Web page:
Publisher's Notes

Once Mouse began tossing Brick at Kat in 1910, newspaper readers across the U.S. were treated to a quality of humor, art, and poetry that had not been seen before in any medium, much less a comic strip! For this 100th anniversary, Sunday Press celebrates with a collection of magnificent Sunday comics by creator George Herriman. Both black-and-white and color Sunday pages are reprinted in the original size, with the colors and textures (and flaws) that were seen by millions every week in American newspapers. All have been restored to eliminate tears, stains, and other defects caused by time and neglect. Much of the "yellowing" of age has been corrected, but many of the ink smudges, bare spots, and bleed-though lines remain, all part of the original readers' experience.

The early Sundays were printed only in black and white, as they appeared not in the comics section, but on a features page, in a non-color section of the newspaper that included articles or editorial cartoons commenting on art, lifestyle, or news events of the day. This may seem a misplacement, in that Krazy Kat was indeed a comic and, with few exceptions, had little to do with current affairs in news, culture, or society. But in many ways it was correctly positioned outside the comics section; it was marketed as "high art" and, however metaphorically, reflected and commented upon the human condition. In early 1922, Hearst's New York American briefly experimented with a Saturday color comics section that included a full, broadsheet-size Krazy Kat page. Then from 1935 to 1944, the denizens of Coconino County appeared in a tabloid-size comic section in only a handful of American cities: New York, Los Angeles, Chicago, and later, Baltimore. These full-color comics were found in a Saturday comics section, or in a second Sunday section supplementing the regular full-size comics.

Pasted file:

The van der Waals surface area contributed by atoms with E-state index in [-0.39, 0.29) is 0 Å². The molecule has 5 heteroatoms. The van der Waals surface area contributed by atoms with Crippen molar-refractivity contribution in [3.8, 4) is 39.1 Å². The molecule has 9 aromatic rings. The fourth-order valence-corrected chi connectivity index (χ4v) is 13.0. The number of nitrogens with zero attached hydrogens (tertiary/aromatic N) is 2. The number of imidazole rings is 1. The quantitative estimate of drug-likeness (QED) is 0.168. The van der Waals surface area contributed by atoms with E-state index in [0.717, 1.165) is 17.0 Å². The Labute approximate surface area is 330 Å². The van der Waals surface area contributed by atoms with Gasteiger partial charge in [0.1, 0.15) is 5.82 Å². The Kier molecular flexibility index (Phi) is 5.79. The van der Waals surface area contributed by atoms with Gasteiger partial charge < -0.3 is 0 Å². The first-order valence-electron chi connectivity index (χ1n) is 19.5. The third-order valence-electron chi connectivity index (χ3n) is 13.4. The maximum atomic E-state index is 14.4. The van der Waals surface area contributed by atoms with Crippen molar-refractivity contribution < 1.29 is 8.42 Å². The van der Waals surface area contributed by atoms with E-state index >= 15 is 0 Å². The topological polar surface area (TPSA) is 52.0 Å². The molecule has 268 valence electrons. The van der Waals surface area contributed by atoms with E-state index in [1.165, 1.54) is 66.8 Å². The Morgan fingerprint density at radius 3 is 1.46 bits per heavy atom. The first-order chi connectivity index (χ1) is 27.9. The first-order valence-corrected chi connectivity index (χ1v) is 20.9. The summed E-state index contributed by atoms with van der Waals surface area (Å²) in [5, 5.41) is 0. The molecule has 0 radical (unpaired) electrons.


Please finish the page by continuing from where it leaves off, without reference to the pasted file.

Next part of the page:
This Sunday Press collection presents examples of all three iterations of Krazy Kat. The format of the book is laid out to match the unique size of the first, black-and-white pages, while the more standard sized 1922 color pages have been reduced and the 1935-1944 tabloid color pages have been slightly enlarged (about 5%), all to give the book a consistent format. Specific pages appeared on different dates in different cities, and the color tabloid pages were often dated within a panel for the Saturday, not Sunday papers. Thus there may be a discrepancy in some of the dates assigned to the pages. Included here are the first and last Krazy Kat Sunday pages.

Presented here are the favorites of all involved in this project: editors, writers, and our many contributors. Some pages were selected for the innovative layouts, others for the striking artwork. And there's that incredible dialog and narration - a new language combining the dialects of the broad spectrum of American immigrants, seasoned with unique words and phrases born of the characters themselves.

The group of early Sundays at the end of the book offers the most interesting samples of each of the running characters created by Herriman, as well as a few "one-shots." We hope that long-time lovers of Krazy Kat will find their favorites here, while those less familiar with Herriman's work discover a more than worthwhile introduction to these marvelous pages. We trust that enjoying these comics in their 100-year-old format will become a "new" experience for all.-- Peter Maresca